Release Date: Jul 29, 2014
Record label: Mute
Genre(s): Pop/Rock, Alternative/Indie Rock, Indie Rock, Post-Rock, Experimental Rock
Do the terms ‘sound-art’ and ‘concept album’ make you wince? That might be about to change. If anyone has the power to allay any fear or suspicion surrounding these forms of audio artistry, it’s Land Observations. The Grand Tour is the second LP from Land Observations, the current moniker of artist and musician James Brooks. The previous album, Roman Roads IV -XI, centres around – guess what ? - the history and geography of Roman Roads.
Sometimes, all it takes is one idea. One notion, rigorously explored and thoughtfully expanded upon, that can inform and define an artist’s work in a lasting way. It’s been particularly noticeable in the realm of modern art, whether in Piet Mondrian’s merging of gridlines and primary colours, Cy Twombly’s scrawled, looping, running depictions of nature or Paul Klee’s immersion in abstraction.
While the name Land Observations captures the broad strokes of James Brooks' geographically inspired music, it's more passive than his approach actually is. The former Appliance member practiced a remarkably engaged kind of observing on his acclaimed debut, Roman Roads IV-XI, which lived up to its ancient yet timeless inspiration in its deceptive simplicity. By skillfully layering guitars with hints of motorik rhythms, Brooks encompassed post-rock, ambient, and Krautrock so seamlessly that it belied the effort behind the music.
Land Observations is the solo project of James Brooks, formerly of the excellent and underrated group, Appliance. The Grand Tour is an album of hypnotic, precisely-rendered electric guitar pieces that are carefully constructed with clean, chiming, repetitive rhythms and layered, humming, notes. It follows the path of his 2012 release Roman Roads and retains structural traces of his earlier band.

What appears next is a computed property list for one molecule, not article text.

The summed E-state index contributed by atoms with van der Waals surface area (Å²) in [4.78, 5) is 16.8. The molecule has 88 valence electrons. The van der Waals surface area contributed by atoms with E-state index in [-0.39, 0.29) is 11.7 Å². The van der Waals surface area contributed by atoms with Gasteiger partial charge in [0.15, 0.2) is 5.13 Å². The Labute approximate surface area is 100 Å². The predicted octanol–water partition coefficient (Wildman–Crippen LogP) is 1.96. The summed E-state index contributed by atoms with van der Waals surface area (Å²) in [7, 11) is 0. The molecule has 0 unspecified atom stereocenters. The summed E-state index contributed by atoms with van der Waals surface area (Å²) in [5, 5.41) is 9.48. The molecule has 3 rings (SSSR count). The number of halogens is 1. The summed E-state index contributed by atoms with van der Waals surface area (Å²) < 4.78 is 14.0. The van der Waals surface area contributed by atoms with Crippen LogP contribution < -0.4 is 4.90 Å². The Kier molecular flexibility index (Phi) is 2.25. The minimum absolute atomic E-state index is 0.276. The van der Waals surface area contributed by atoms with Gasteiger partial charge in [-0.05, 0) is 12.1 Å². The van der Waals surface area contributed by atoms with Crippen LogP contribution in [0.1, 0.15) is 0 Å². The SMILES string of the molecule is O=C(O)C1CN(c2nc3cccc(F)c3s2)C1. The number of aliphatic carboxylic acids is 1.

In the 18th and 19th centuries, well-to-do young men would often embark on the Grand Tour, an educational, leisurely journey through Europe’s centres of art and culture. On ‘The Grand Tour’, Land Observations’ James Brooks – formerly of turn-of-the-millennium, John Peel-approved motorik merchants Appliance – packs his guitar and passport and reimagines the transcontinental adventure in eight gently paced instrumentals. Recorded with only a guitar in an Alpine hideout, Brooks’ compositions are intimate and simple, overlaying cyclical patterns with a limited palette of effects.
James Brooks’ first album as Land Observations – 2012’s Roman Roads IV – XI – was a quiet revelation with its inventive melding of minimalism and pyschogeography. In approaching this sequel, Brooks has more challenges and expectations to meet in retaining the balmy intimacy of his layered solo electric guitar soundscapes whilst moving the one-man project forwards. Although The Grand Tour may initially appear to be missing the same spine-tingling impact of its sublime predecessor it does reveal itself, after some concentrated airing, as a low-key pleasure in its own right.